My social difficulties at school manifested from my very first day at Little Meadows Nursery School in Toledo, and both of the threads that created those difficulties stemmed from the television I watched in my earliest years. I devoured Sesame Street and Mister Rogers’ Neighbourhood every weekday, so my eagerness to come to school and learn even more things didn’t exactly endear me to my new classmates. In addition, because I was hooked on The Gong Show, my sense of humour was already spiraling out of control. I loved the silliness of the show, and I wanted to be silly like all the people who got all the big laughs on the show, so I would often act in completely random ways thinking that I’d make everyone laugh because I was too young to know what I was doing.
Between getting off on the wrong foot at every school I went to (something that followed me through college), and the way my father kept our family pretty much isolated from normal social activities, this created a huge problem for me that still affects me today. I’ve blogged before about how I’m not really sure if I was a born introvert, or if my difficult childhood turned me into one, but I’ve tried to find the blessings in my solitude over the past few years. Even today, being an English professor who’s also a teetotaler already puts me in unicorn territory, and I just don’t see myself having anything resembling a social life any time in the near future. I’m okay with that most of the time, what with pandemic concerns and how much work I still have to do before I can draft my next book, but there are times when it really gets to me.
One of those times came a few nights ago, when I was watching the Twitch stream of someone whose comedic stylings I really admire. All the stuff of hers that I’d seen previously was relatively orthodox in nature, but for this stream, everything just seemed so random that I felt like my mind was flying apart trying to understand even the smallest bit of it. Part of that comes from those early difficulties I had trying to “be funny” and understanding now that randomness isn’t funny in and of itself, and given that I sometimes use small jokes in my classes to try to help my students get through them, I have a good reason to want to understand comedy on that level. There was just nothing to understand about what this streamer was doing, though, but it was working, and everyone in her chat room was really enjoying it.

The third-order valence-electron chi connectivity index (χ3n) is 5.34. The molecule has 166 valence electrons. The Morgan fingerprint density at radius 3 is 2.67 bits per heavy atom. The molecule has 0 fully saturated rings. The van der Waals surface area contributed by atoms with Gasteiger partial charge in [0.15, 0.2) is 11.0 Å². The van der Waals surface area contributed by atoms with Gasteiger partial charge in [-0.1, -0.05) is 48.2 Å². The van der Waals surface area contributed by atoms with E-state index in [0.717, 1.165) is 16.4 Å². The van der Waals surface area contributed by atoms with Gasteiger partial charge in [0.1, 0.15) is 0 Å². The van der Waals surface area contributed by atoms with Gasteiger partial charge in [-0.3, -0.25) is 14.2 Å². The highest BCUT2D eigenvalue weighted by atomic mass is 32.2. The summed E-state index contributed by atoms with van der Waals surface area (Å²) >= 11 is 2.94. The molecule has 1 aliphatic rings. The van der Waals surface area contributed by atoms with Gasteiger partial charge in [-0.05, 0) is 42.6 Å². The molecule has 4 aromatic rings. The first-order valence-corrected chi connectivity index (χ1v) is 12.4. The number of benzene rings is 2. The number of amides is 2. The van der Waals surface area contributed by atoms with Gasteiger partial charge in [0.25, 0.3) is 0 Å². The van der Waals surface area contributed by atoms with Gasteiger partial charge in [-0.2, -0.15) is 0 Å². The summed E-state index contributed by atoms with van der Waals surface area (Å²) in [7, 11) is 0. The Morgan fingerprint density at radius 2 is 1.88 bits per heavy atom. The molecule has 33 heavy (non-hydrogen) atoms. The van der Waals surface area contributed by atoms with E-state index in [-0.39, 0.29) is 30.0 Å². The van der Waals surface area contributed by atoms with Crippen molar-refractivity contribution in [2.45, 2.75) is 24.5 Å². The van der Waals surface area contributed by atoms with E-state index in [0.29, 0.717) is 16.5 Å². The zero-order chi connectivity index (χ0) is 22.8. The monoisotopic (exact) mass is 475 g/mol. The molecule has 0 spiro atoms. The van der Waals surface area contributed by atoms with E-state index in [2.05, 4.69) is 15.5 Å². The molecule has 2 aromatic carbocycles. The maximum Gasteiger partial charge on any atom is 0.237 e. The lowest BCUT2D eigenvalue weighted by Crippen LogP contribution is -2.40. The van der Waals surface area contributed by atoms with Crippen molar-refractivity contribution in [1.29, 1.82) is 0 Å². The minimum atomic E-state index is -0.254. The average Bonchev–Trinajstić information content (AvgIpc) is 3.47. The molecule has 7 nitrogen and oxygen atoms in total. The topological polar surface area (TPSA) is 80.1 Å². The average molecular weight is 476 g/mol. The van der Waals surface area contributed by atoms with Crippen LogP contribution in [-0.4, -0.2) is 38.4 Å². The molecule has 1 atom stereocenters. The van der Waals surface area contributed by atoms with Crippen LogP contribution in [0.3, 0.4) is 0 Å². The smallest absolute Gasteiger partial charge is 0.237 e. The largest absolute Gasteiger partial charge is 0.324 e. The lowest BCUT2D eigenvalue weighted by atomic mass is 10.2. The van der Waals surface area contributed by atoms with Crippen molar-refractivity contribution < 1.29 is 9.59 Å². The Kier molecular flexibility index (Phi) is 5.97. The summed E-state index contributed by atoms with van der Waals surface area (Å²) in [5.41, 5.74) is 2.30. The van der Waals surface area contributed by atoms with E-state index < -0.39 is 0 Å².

I was enjoying it as well — it kind of reminded me of how I reacted to The Gong Show back in the day — but it was also making me uncomfortable. Something about it just made me feel like it wasn’t meant for me, and as the stream became more and more random, I felt like I couldn’t take it any longer. I kept watching, though, even as the streamer faked a few endings before finally ending the stream for real.
Because Twitch chat remains on even when a channel isn’t broadcasting, though, this led to a good number of the hundreds of people who’d been in the chat earlier just hanging around and speculating that this was yet another brilliant fake-out by the streamer, who would soon start broadcasting again and regale us with even more entertainment. As the minutes drew on, though, more and more people left the chat, until there were only a few people there. I still didn’t feel comfortable participating, so I just listened to some music while staring at my screen while the final few chatters were talking with one another. (At one point the streamer did type a solitary question mark in chat, but that was it.)
One of the chatters at one point remarked about how hanging out in the chat for the stream was fun because it allowed them to pretend that they had friends. I almost typed “I wish I had friends” in the chat, and that’s when I had to close everything down and try to figure out what the hell was going on with me. It’s not like I don’t have friends, but it’s also true that I haven’t really made any close friends since I moved to Wisconsin nearly five years ago, largely thanks to the whole teetotaler thing. Maybe thinking about that made me realize that the last close friend I was in physical proximity to was Hedder, when I was living with her in Colorado Springs before I moved to Wisconsin, and how this September is going to mark the first anniversary of her passing. Thinking about that is certainly a good reason for me feeling so bad there.
I’ve spent a good deal of time these past few days trying to make sense of all that stuff, but I’m not really getting anywhere with it. Maybe, like the comedy, there is no sense to be made of it. I guess I’m feeling now like I did in those first days of school, when no one wanted to be around me and I couldn’t figure out anything that was going on. Unlike then, though, I know enough to just shut up now and not get myself into any further difficulties. Even if hunkering down in my solitude can be painful sometimes, it’s still better than the alternative.